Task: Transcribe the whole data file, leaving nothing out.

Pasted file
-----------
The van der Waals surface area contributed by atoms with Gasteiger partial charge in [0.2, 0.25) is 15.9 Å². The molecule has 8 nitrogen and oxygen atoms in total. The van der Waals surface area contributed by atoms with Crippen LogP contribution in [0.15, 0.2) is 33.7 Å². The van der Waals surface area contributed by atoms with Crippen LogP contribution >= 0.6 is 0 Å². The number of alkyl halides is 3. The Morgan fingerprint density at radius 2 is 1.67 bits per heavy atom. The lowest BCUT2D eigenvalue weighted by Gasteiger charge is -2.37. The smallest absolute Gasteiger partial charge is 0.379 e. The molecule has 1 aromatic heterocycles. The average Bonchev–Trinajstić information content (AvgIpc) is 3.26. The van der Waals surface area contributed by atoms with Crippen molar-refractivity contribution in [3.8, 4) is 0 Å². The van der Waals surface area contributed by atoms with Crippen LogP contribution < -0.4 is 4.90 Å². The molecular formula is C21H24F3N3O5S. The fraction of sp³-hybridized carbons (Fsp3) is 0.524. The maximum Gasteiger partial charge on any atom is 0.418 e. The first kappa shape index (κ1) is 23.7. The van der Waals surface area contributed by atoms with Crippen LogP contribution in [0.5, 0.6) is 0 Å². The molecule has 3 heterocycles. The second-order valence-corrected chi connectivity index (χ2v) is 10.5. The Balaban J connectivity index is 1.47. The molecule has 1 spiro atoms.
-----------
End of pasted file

The van der Waals surface area contributed by atoms with Gasteiger partial charge in [0.2, 0.25) is 15.9 Å². The molecule has 8 nitrogen and oxygen atoms in total. The van der Waals surface area contributed by atoms with Crippen LogP contribution in [0.15, 0.2) is 33.7 Å². The van der Waals surface area contributed by atoms with Crippen LogP contribution >= 0.6 is 0 Å². The number of alkyl halides is 3. The Morgan fingerprint density at radius 2 is 1.67 bits per heavy atom. The lowest BCUT2D eigenvalue weighted by Gasteiger charge is -2.37. The smallest absolute Gasteiger partial charge is 0.379 e. The molecule has 1 aromatic heterocycles. The average Bonchev–Trinajstić information content (AvgIpc) is 3.26. The van der Waals surface area contributed by atoms with Crippen molar-refractivity contribution in [3.8, 4) is 0 Å². The van der Waals surface area contributed by atoms with Crippen LogP contribution < -0.4 is 4.90 Å². The molecular formula is C21H24F3N3O5S. The fraction of sp³-hybridized carbons (Fsp3) is 0.524. The maximum Gasteiger partial charge on any atom is 0.418 e. The first kappa shape index (κ1) is 23.7. The van der Waals surface area contributed by atoms with Crippen LogP contribution in [0.5, 0.6) is 0 Å². The molecule has 3 heterocycles. The second-order valence-corrected chi connectivity index (χ2v) is 10.5. The Balaban J connectivity index is 1.47. The molecule has 1 spiro atoms.